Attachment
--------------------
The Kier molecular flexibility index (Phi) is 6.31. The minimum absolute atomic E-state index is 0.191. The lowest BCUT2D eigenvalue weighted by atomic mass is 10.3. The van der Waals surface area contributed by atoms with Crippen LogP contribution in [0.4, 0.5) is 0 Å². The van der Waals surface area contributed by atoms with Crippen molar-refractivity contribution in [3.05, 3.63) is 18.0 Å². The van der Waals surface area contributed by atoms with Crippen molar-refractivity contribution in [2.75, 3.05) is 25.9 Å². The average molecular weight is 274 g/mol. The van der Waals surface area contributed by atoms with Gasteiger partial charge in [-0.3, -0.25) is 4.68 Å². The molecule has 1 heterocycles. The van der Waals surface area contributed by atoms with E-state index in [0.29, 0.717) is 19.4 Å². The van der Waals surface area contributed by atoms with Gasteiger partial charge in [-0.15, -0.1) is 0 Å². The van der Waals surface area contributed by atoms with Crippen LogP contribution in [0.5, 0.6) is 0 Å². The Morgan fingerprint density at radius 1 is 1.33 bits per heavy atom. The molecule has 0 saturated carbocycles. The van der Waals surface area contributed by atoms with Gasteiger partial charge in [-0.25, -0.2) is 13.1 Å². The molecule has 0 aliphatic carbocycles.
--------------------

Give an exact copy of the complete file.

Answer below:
The Kier molecular flexibility index (Phi) is 6.31. The minimum absolute atomic E-state index is 0.191. The lowest BCUT2D eigenvalue weighted by atomic mass is 10.3. The van der Waals surface area contributed by atoms with Crippen LogP contribution in [0.4, 0.5) is 0 Å². The van der Waals surface area contributed by atoms with Crippen molar-refractivity contribution in [3.05, 3.63) is 18.0 Å². The van der Waals surface area contributed by atoms with Crippen molar-refractivity contribution in [2.75, 3.05) is 25.9 Å². The average molecular weight is 274 g/mol. The van der Waals surface area contributed by atoms with Gasteiger partial charge in [-0.3, -0.25) is 4.68 Å². The molecule has 1 heterocycles. The van der Waals surface area contributed by atoms with E-state index in [0.29, 0.717) is 19.4 Å². The van der Waals surface area contributed by atoms with Gasteiger partial charge in [-0.15, -0.1) is 0 Å². The van der Waals surface area contributed by atoms with Crippen LogP contribution in [0.5, 0.6) is 0 Å². The Morgan fingerprint density at radius 1 is 1.33 bits per heavy atom. The molecule has 0 saturated carbocycles. The van der Waals surface area contributed by atoms with Gasteiger partial charge in [-0.25, -0.2) is 13.1 Å². The molecule has 0 aliphatic carbocycles.